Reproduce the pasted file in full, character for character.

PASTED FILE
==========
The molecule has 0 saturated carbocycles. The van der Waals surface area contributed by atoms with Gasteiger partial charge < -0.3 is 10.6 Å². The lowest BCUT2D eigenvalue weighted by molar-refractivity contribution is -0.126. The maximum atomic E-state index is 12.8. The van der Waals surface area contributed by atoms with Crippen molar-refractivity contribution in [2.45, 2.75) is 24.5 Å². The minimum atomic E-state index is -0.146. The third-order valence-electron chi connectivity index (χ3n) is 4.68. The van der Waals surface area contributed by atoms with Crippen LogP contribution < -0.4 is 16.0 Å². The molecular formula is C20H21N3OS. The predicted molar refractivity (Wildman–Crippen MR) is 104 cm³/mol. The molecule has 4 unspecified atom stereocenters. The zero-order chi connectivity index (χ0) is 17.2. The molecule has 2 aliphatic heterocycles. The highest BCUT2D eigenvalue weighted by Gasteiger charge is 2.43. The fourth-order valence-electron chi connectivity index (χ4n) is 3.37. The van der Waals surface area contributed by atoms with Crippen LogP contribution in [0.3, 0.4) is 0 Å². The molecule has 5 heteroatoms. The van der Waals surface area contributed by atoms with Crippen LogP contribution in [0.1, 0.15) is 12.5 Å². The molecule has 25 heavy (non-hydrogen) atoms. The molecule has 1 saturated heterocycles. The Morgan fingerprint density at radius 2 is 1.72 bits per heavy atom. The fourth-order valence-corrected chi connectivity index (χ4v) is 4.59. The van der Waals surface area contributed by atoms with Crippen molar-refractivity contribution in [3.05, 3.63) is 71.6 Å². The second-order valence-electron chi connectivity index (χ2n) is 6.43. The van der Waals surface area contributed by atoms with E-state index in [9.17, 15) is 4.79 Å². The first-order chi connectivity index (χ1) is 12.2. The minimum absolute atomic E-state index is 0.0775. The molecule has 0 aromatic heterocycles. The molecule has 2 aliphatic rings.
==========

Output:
The molecule has 0 saturated carbocycles. The van der Waals surface area contributed by atoms with Gasteiger partial charge < -0.3 is 10.6 Å². The lowest BCUT2D eigenvalue weighted by molar-refractivity contribution is -0.126. The maximum atomic E-state index is 12.8. The van der Waals surface area contributed by atoms with Crippen molar-refractivity contribution in [2.45, 2.75) is 24.5 Å². The minimum atomic E-state index is -0.146. The third-order valence-electron chi connectivity index (χ3n) is 4.68. The van der Waals surface area contributed by atoms with Crippen LogP contribution < -0.4 is 16.0 Å². The molecular formula is C20H21N3OS. The predicted molar refractivity (Wildman–Crippen MR) is 104 cm³/mol. The molecule has 4 unspecified atom stereocenters. The zero-order chi connectivity index (χ0) is 17.2. The molecule has 2 aliphatic heterocycles. The highest BCUT2D eigenvalue weighted by Gasteiger charge is 2.43. The fourth-order valence-electron chi connectivity index (χ4n) is 3.37. The van der Waals surface area contributed by atoms with Crippen LogP contribution in [0.3, 0.4) is 0 Å². The molecule has 5 heteroatoms. The van der Waals surface area contributed by atoms with Crippen LogP contribution in [0.1, 0.15) is 12.5 Å². The molecule has 25 heavy (non-hydrogen) atoms. The molecule has 1 saturated heterocycles. The Morgan fingerprint density at radius 2 is 1.72 bits per heavy atom. The fourth-order valence-corrected chi connectivity index (χ4v) is 4.59. The van der Waals surface area contributed by atoms with Crippen molar-refractivity contribution in [3.05, 3.63) is 71.6 Å². The second-order valence-electron chi connectivity index (χ2n) is 6.43. The van der Waals surface area contributed by atoms with E-state index in [9.17, 15) is 4.79 Å². The first-order chi connectivity index (χ1) is 12.2. The minimum absolute atomic E-state index is 0.0775. The molecule has 0 aromatic heterocycles. The molecule has 2 aliphatic rings.